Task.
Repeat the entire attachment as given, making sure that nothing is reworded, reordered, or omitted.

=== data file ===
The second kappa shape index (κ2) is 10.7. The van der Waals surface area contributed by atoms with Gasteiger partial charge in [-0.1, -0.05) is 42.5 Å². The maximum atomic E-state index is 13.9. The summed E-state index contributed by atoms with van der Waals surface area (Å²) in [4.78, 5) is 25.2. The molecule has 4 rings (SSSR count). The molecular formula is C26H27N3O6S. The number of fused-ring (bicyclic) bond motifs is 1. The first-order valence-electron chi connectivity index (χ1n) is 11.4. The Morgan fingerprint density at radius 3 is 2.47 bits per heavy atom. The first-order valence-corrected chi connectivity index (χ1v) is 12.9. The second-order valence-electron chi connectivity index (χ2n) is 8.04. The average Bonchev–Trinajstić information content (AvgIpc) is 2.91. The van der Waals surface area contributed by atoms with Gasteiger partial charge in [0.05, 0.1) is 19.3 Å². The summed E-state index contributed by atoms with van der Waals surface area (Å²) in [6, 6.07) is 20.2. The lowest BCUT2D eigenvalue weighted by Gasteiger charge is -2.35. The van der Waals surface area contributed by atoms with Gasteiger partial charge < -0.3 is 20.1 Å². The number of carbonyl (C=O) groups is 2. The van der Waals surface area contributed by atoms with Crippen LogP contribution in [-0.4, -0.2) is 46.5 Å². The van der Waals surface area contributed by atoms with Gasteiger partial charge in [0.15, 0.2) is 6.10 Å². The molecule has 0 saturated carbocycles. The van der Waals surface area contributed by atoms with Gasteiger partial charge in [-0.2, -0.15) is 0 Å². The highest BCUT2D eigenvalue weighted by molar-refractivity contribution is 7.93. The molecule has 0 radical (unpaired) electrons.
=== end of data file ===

The second kappa shape index (κ2) is 10.7. The van der Waals surface area contributed by atoms with Gasteiger partial charge in [-0.1, -0.05) is 42.5 Å². The maximum atomic E-state index is 13.9. The summed E-state index contributed by atoms with van der Waals surface area (Å²) in [4.78, 5) is 25.2. The molecule has 4 rings (SSSR count). The molecular formula is C26H27N3O6S. The number of fused-ring (bicyclic) bond motifs is 1. The first-order valence-electron chi connectivity index (χ1n) is 11.4. The Morgan fingerprint density at radius 3 is 2.47 bits per heavy atom. The first-order valence-corrected chi connectivity index (χ1v) is 12.9. The second-order valence-electron chi connectivity index (χ2n) is 8.04. The average Bonchev–Trinajstić information content (AvgIpc) is 2.91. The van der Waals surface area contributed by atoms with Gasteiger partial charge in [0.05, 0.1) is 19.3 Å². The summed E-state index contributed by atoms with van der Waals surface area (Å²) in [6, 6.07) is 20.2. The lowest BCUT2D eigenvalue weighted by Gasteiger charge is -2.35. The van der Waals surface area contributed by atoms with Gasteiger partial charge < -0.3 is 20.1 Å². The number of carbonyl (C=O) groups is 2. The van der Waals surface area contributed by atoms with Crippen LogP contribution in [-0.4, -0.2) is 46.5 Å². The van der Waals surface area contributed by atoms with Gasteiger partial charge in [0.15, 0.2) is 6.10 Å². The molecule has 0 saturated carbocycles. The van der Waals surface area contributed by atoms with Gasteiger partial charge in [-0.2, -0.15) is 0 Å². The highest BCUT2D eigenvalue weighted by molar-refractivity contribution is 7.93. The molecule has 0 radical (unpaired) electrons.